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Hunting

Click on the links below for more information on hunting and the CFHSs’ related concerns:

International trade in wildlife parts

CITES (Convention on International Trade in Endangered Species of Wild Fauna and Flora) & International Trade in Wildlife Parts The international trade in wildlife, including live species and plant and animal products, is worth billions of dollars and includes trade in millions of species. In the 1960s people became concerned that as the wildlife trade increased, plants and animals would ...

Remote control hunting

In 2003, while looking at a deer through a webcam, a Texas man came up with the idea of remote control hunting. His idea was to set up a rifle in a blind on his ranch, which could be controlled by the click of a mouse from a computer miles away. John Lockwood worked quickly to put his plan into action, developing his Live-Shot.com website – which was removed from the web after Texas banned ...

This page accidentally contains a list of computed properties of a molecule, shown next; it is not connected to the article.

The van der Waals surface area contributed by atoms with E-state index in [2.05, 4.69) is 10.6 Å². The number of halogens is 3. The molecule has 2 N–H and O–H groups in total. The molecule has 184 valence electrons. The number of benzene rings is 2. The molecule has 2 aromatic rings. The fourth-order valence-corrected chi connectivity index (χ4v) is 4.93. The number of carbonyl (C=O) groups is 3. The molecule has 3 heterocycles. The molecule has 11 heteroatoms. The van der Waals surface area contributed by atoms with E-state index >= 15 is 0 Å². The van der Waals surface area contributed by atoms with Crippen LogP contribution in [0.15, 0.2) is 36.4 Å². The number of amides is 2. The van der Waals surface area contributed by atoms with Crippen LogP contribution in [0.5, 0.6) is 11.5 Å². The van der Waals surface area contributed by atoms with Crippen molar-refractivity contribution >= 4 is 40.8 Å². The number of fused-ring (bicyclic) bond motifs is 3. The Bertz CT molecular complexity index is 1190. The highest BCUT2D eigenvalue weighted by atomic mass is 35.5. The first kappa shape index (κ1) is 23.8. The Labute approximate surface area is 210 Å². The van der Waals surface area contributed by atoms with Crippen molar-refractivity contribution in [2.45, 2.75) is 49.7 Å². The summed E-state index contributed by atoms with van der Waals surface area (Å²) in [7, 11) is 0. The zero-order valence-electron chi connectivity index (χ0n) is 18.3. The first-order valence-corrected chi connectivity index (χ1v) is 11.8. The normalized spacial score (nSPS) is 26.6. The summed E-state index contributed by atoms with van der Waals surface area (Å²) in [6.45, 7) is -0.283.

Illegal hunting and black market trading in wildlife parts

The second biggest threat to wildlife around the world – after habitat destruction – is hunting. Canada has several laws in place to protect its wide variety of animals but illegal hunting for the trade in wildlife and wildlife parts is still growing, jeopardizing threatened and endangered species. As wildlife populations are depleted in other countries, poachers are turning to Canada to ...

Spring bear hunt

Ontario’s spring bear hunt has been a controversial subject for many years. In 1999 Mike Harris’s Progressive Conservative government banned the spring hunt that had existed in the province for decades. Before the ban was introduced, thousands of black bears were killed each year during the spring hunt. Many Americans would come up to Ontario for the hunt because it has been outlawed in most ...

Penned hunting

Penned hunting is the practice of shooting an animal in an enclosure for a trophy and it is banned in every province except Quebec and Saskatchewan. Clients – often elderly, disabled, or new hunters – pay a fee to shoot an animal of their choice. Many hunters who are inexperienced or unable to hunt in the wild go to game farms because a trophy is pretty much guaranteed. The animals, both ...

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